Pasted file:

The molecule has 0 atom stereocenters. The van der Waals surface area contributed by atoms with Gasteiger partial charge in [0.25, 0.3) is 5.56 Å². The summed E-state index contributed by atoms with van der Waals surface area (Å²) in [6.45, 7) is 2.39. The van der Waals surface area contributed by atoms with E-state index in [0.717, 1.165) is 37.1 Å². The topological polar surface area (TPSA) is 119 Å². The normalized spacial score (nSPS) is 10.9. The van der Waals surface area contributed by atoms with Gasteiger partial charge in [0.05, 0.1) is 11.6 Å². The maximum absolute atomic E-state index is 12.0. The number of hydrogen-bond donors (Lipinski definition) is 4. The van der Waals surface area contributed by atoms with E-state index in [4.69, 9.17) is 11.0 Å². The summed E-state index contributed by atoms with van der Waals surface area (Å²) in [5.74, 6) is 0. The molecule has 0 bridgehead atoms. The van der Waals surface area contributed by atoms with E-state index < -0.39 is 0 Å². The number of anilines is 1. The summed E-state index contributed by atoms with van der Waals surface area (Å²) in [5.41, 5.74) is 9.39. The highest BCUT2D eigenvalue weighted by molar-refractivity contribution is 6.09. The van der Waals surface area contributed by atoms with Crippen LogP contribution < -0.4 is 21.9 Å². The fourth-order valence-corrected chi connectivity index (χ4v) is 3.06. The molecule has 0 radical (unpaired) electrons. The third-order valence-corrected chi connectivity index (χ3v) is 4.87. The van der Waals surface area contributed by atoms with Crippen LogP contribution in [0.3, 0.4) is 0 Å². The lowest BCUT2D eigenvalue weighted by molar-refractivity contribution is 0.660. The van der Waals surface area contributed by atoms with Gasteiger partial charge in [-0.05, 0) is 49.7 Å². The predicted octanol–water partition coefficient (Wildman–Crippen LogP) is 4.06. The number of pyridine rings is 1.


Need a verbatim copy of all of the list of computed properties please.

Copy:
The molecule has 0 atom stereocenters. The van der Waals surface area contributed by atoms with Gasteiger partial charge in [0.25, 0.3) is 5.56 Å². The summed E-state index contributed by atoms with van der Waals surface area (Å²) in [6.45, 7) is 2.39. The van der Waals surface area contributed by atoms with E-state index in [0.717, 1.165) is 37.1 Å². The topological polar surface area (TPSA) is 119 Å². The normalized spacial score (nSPS) is 10.9. The van der Waals surface area contributed by atoms with Gasteiger partial charge in [0.05, 0.1) is 11.6 Å². The maximum absolute atomic E-state index is 12.0. The number of hydrogen-bond donors (Lipinski definition) is 4. The van der Waals surface area contributed by atoms with E-state index in [4.69, 9.17) is 11.0 Å². The summed E-state index contributed by atoms with van der Waals surface area (Å²) in [5.74, 6) is 0. The molecule has 0 bridgehead atoms. The van der Waals surface area contributed by atoms with E-state index < -0.39 is 0 Å². The number of anilines is 1. The summed E-state index contributed by atoms with van der Waals surface area (Å²) in [5.41, 5.74) is 9.39. The highest BCUT2D eigenvalue weighted by molar-refractivity contribution is 6.09. The van der Waals surface area contributed by atoms with Crippen LogP contribution < -0.4 is 21.9 Å². The fourth-order valence-corrected chi connectivity index (χ4v) is 3.06. The molecule has 0 radical (unpaired) electrons. The third-order valence-corrected chi connectivity index (χ3v) is 4.87. The van der Waals surface area contributed by atoms with Crippen LogP contribution in [0.3, 0.4) is 0 Å². The lowest BCUT2D eigenvalue weighted by molar-refractivity contribution is 0.660. The van der Waals surface area contributed by atoms with Gasteiger partial charge in [-0.05, 0) is 49.7 Å². The predicted octanol–water partition coefficient (Wildman–Crippen LogP) is 4.06. The number of pyridine rings is 1.